Even he is a slow and dedicate worker or a quick and messy one, they are to practice the procedures that turn into result. If they skip some basic process, they simply do not feel comfortable to do so, and they were not allowed to do so.

For example, modern sewers never, never, never use pins! NEVER. but I simply feel uncomfortable and confident enough to go without pins, pins, I mean a lot of pins in a single straight edge. especially the collars, cuffs ..... I am very slow worker, that is why I am "poor" :P Besides, I am slowly turning myself a tailor, I baste a lot now, and I baste as a tailor does - instead of straight stitch, I baste in a zig-zag stitch, it looks awesome, really, satisfying, I enjoy "becoming" a tailor ! :)

Oh, I need to repeat the question: do I cut the facing separately? How many inches at least it should be. What would you suggest me to improve according  the last one I made - the photos below. I am going to make another one exactly the same very soon, your advice is greatly appreciated.

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Schneiderfrei

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Re: professional finish of a convertible collar
« Reply #9 on: August 13, 2019, 05:34:13 PM »
That is an interesting observation about the use of pins.

I think using a lot of pins is the mark of a home sewer. I thought they were never much used in Tailoring.

My own basting is only hand done. Though, finding dedicated basting thread is nearly impossible.

Basting is much to be prefered to pins, because the pins distort the shape of the seam.

G

Hendrick

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Re: professional finish of a convertible collar
« Reply #10 on: August 13, 2019, 06:50:12 PM »
True; pins and seams only go so-s0... But, in this case, the fabric looks a little nervous. When the pins are taken out after basting and settling the seams, sewing shouldn''t be a huge problem.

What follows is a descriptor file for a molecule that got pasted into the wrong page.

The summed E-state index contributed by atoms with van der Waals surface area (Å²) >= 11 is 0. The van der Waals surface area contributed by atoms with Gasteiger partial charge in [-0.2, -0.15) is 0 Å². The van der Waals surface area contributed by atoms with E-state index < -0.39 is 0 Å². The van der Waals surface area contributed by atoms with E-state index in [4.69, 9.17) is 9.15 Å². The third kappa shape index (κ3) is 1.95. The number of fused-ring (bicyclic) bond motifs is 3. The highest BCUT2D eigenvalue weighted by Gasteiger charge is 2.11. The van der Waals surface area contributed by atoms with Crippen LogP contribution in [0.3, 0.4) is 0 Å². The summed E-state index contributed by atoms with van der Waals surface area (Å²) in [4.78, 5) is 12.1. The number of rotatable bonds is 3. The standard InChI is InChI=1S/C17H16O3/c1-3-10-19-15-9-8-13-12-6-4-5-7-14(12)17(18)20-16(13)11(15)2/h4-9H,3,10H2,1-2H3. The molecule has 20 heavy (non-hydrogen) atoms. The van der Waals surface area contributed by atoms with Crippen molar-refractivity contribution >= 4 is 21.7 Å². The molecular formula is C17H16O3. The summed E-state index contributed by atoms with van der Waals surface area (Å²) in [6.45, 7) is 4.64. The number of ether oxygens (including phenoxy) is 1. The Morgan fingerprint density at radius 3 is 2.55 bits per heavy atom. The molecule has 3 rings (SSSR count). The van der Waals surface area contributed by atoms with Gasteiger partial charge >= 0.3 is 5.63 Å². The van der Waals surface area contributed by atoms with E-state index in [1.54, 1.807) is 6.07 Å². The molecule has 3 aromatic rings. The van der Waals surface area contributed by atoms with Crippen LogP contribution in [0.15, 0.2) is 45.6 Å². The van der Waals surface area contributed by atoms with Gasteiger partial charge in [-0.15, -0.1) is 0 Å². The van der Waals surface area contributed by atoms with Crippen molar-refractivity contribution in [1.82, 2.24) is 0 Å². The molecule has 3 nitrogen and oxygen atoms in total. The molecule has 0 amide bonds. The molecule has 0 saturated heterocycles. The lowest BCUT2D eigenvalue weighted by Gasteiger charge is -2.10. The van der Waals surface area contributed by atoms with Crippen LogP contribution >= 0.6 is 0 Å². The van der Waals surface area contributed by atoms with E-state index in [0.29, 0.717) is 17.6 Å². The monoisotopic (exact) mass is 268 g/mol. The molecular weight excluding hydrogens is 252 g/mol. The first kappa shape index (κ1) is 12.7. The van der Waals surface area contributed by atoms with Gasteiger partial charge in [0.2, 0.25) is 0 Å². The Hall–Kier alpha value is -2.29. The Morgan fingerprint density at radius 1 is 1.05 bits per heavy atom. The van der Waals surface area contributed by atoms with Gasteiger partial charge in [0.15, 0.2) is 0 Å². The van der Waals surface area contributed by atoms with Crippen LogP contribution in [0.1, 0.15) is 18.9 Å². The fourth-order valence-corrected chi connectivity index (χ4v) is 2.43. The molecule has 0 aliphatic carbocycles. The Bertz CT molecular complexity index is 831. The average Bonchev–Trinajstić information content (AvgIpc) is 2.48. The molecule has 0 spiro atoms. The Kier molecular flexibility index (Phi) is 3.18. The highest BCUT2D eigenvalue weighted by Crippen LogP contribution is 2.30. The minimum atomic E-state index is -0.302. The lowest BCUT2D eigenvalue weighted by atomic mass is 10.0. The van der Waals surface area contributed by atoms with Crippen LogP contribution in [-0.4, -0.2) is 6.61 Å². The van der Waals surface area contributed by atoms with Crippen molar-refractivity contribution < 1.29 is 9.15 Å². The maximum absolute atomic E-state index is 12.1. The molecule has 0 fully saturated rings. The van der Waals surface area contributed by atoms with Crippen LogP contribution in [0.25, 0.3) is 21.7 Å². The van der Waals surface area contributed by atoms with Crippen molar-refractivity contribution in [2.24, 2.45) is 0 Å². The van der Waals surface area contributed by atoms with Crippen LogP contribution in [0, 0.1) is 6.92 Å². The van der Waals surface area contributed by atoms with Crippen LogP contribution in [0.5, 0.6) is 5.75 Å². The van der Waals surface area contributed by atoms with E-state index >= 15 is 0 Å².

Regarding basting thread, I was Lucky enough to pick up a full box of it at the liquidation of a tailor's supply business a few years ago, together with "balls"of mercerised putting yarn, all made in France. Also, I find, the quality of machine yarn is not what it used to be...




Dunc

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Re: professional finish of a convertible collar
« Reply #11 on: August 13, 2019, 07:22:58 PM »
It easy enough to find basting thread in the UK... B & B have 5 different types.

Schneiderfrei

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Re: professional finish of a convertible collar
« Reply #12 on: August 14, 2019, 09:51:34 AM »
Unfortunately in Australia, supplies are scarce.

Hendrick, what is putting yarn?

G

Hendrick

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Re: professional finish of a convertible collar
« Reply #13 on: August 15, 2019, 05:01:48 AM »

Hmm, sorry bad translation I guess. Thread for pick stitching was often called "putgaren" over here. The old tyoe came in strands,m later also on cones.

Cheers

Schneiderfrei

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Re: professional finish of a convertible collar
« Reply #14 on: August 15, 2019, 09:03:45 AM »
No worries,

Maybe that could be top stitching thread.

G